The first trial had shown that, no matter how talented or experienced the participants were, they all needed to work on their skills. So we introduced practical workshops, tailored to the investigation at hand (e.g. networking analysis, analysing annual reports, writing FOIA requests, using LinkedIn as a research tool, Excel and scraping).
To give the program more theoretical and methodological strength, we selected some texts that would help sensitise the participants to more complex and multi-level, multi-perspective investigative approaches. Three of those texts are worth highlighting, all written by authors who regularly contribute to The New Yorker:
- Explaining Hitler by Ron Rosenbaum (1998), a book in which the author describes his odyssey to find the true nature and causes of Adolf Hitler’s evil, not by looking for new facts but by thoroughly investigating the existing evidence and perspectives offered by the most important Hitler biographers. Rosenbaum teaches us that in complex matters there often is not a single truth, but one may be able to end up at a well-grounded, most convincing explanation. Many teaching lab participants found reading and discussing this book a fundamental and mind-expanding experience.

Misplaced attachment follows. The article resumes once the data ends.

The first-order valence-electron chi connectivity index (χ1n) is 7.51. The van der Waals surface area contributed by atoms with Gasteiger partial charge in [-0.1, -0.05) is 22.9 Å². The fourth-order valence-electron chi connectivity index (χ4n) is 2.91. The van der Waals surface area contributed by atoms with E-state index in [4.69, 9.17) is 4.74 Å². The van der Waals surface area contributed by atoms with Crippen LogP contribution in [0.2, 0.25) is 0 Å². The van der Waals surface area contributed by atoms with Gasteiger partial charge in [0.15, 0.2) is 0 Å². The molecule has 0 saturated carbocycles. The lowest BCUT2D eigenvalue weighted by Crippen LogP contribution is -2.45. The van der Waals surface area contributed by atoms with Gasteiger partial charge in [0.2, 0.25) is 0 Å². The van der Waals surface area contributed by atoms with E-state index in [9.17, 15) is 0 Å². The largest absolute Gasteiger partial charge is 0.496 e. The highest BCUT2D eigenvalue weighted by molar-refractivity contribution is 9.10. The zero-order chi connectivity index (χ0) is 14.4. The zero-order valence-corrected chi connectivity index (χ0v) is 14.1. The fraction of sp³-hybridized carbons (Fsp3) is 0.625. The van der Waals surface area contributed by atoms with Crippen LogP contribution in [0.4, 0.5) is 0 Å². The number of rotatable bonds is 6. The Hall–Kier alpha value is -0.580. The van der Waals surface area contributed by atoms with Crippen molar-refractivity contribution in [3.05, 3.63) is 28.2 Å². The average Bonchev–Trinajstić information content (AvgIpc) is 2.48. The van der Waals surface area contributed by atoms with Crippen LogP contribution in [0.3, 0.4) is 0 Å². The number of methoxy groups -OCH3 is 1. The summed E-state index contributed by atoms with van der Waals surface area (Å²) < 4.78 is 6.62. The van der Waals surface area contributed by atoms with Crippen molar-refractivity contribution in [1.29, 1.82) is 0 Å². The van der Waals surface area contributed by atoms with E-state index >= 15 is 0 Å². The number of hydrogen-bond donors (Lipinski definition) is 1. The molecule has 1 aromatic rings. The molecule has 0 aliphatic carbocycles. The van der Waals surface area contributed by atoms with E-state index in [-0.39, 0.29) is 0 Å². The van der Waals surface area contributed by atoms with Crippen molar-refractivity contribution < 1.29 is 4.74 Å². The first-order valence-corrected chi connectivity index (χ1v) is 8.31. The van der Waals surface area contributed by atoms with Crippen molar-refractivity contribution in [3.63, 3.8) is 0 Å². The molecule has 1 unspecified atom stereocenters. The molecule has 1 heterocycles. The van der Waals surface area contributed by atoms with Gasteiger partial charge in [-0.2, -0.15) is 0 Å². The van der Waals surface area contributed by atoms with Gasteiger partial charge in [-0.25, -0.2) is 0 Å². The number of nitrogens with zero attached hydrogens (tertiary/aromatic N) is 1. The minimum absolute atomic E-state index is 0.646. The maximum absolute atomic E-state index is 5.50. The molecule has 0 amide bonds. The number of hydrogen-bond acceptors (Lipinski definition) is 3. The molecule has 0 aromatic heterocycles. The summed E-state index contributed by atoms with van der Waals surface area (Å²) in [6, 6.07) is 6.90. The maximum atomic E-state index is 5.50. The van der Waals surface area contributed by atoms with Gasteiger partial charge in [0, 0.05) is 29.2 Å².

- Open Secrets by Malcolm Gladwell (2007), an essay in which he analyses the Enron case by using the dichotomy puzzle vs. mystery. Gladwell shows us that many journalists treat the cases they investigate as puzzles that can be solved by collecting enough pieces of information. In fact they mostly have to deal with incomplete sets of facts which require intelligence and analytic skills to interpret sensibly and convincingly.
- Truth Wears Off by Jonathan Lehrer (2010), a report in which he analyses the weakening of scientific results in repeated replications. Lehrer shows that this 4 weakening is mainly caused by bias, both in the selection of data and in the interpretation of results. Most journalists, even the best, are unaware of the dangers of bias, as became apparent in 2014 when a Rolling Stone story on a campus rape proved seriously flawed, partly because of ‘confirmation bias’. 2